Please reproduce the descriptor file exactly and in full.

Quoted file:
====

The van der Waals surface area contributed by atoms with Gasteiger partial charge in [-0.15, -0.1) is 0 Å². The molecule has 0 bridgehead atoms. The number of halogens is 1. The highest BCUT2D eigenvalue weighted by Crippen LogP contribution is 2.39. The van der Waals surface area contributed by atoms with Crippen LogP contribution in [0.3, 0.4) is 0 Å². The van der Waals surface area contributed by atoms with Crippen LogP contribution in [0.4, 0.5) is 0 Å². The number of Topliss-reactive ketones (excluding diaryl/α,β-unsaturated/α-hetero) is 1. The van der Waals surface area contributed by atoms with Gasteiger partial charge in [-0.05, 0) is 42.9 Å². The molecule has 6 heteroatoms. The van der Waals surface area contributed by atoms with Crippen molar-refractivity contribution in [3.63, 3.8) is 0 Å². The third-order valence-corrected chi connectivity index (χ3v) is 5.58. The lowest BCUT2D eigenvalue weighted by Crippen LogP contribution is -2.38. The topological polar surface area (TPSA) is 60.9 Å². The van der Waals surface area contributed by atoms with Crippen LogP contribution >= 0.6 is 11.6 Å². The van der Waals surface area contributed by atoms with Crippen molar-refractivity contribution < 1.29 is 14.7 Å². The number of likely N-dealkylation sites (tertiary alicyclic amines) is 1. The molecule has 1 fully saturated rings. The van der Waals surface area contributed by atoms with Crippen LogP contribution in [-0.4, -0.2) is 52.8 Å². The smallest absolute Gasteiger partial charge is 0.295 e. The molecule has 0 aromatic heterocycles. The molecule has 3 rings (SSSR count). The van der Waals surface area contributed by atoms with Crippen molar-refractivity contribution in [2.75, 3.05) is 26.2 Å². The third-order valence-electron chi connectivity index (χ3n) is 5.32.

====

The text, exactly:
The van der Waals surface area contributed by atoms with Gasteiger partial charge in [-0.15, -0.1) is 0 Å². The molecule has 0 bridgehead atoms. The number of halogens is 1. The highest BCUT2D eigenvalue weighted by Crippen LogP contribution is 2.39. The van der Waals surface area contributed by atoms with Crippen LogP contribution in [0.3, 0.4) is 0 Å². The van der Waals surface area contributed by atoms with Crippen LogP contribution in [0.4, 0.5) is 0 Å². The number of Topliss-reactive ketones (excluding diaryl/α,β-unsaturated/α-hetero) is 1. The van der Waals surface area contributed by atoms with Gasteiger partial charge in [-0.05, 0) is 42.9 Å². The molecule has 6 heteroatoms. The van der Waals surface area contributed by atoms with Crippen molar-refractivity contribution in [3.63, 3.8) is 0 Å². The third-order valence-corrected chi connectivity index (χ3v) is 5.58. The lowest BCUT2D eigenvalue weighted by Crippen LogP contribution is -2.38. The topological polar surface area (TPSA) is 60.9 Å². The van der Waals surface area contributed by atoms with Crippen LogP contribution >= 0.6 is 11.6 Å². The van der Waals surface area contributed by atoms with Crippen molar-refractivity contribution < 1.29 is 14.7 Å². The number of likely N-dealkylation sites (tertiary alicyclic amines) is 1. The molecule has 1 fully saturated rings. The van der Waals surface area contributed by atoms with Crippen LogP contribution in [-0.4, -0.2) is 52.8 Å². The smallest absolute Gasteiger partial charge is 0.295 e. The molecule has 0 aromatic heterocycles. The molecule has 3 rings (SSSR count). The van der Waals surface area contributed by atoms with Crippen molar-refractivity contribution in [2.75, 3.05) is 26.2 Å². The third-order valence-electron chi connectivity index (χ3n) is 5.32.